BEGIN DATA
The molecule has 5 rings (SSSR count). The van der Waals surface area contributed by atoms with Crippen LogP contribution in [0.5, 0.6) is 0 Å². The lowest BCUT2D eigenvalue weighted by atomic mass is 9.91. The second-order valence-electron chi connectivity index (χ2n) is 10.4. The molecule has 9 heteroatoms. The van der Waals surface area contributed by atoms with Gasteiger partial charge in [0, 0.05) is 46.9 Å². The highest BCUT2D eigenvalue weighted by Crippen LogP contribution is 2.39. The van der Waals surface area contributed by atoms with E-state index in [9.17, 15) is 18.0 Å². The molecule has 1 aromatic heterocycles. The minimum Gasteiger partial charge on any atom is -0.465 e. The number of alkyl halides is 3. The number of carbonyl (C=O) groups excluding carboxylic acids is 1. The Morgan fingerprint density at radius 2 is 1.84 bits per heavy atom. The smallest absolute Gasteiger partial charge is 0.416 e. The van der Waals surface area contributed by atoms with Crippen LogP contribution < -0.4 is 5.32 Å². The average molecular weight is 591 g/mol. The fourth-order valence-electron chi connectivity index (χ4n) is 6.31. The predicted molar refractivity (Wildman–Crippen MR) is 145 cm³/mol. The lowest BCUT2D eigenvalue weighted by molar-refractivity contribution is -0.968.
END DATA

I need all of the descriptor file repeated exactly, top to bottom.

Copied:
The molecule has 5 rings (SSSR count). The van der Waals surface area contributed by atoms with Crippen LogP contribution in [0.5, 0.6) is 0 Å². The lowest BCUT2D eigenvalue weighted by atomic mass is 9.91. The second-order valence-electron chi connectivity index (χ2n) is 10.4. The molecule has 9 heteroatoms. The van der Waals surface area contributed by atoms with Gasteiger partial charge in [0, 0.05) is 46.9 Å². The highest BCUT2D eigenvalue weighted by Crippen LogP contribution is 2.39. The van der Waals surface area contributed by atoms with E-state index in [9.17, 15) is 18.0 Å². The molecule has 1 aromatic heterocycles. The minimum Gasteiger partial charge on any atom is -0.465 e. The number of alkyl halides is 3. The number of carbonyl (C=O) groups excluding carboxylic acids is 1. The Morgan fingerprint density at radius 2 is 1.84 bits per heavy atom. The smallest absolute Gasteiger partial charge is 0.416 e. The van der Waals surface area contributed by atoms with Crippen LogP contribution < -0.4 is 5.32 Å². The average molecular weight is 591 g/mol. The fourth-order valence-electron chi connectivity index (χ4n) is 6.31. The predicted molar refractivity (Wildman–Crippen MR) is 145 cm³/mol. The lowest BCUT2D eigenvalue weighted by molar-refractivity contribution is -0.968.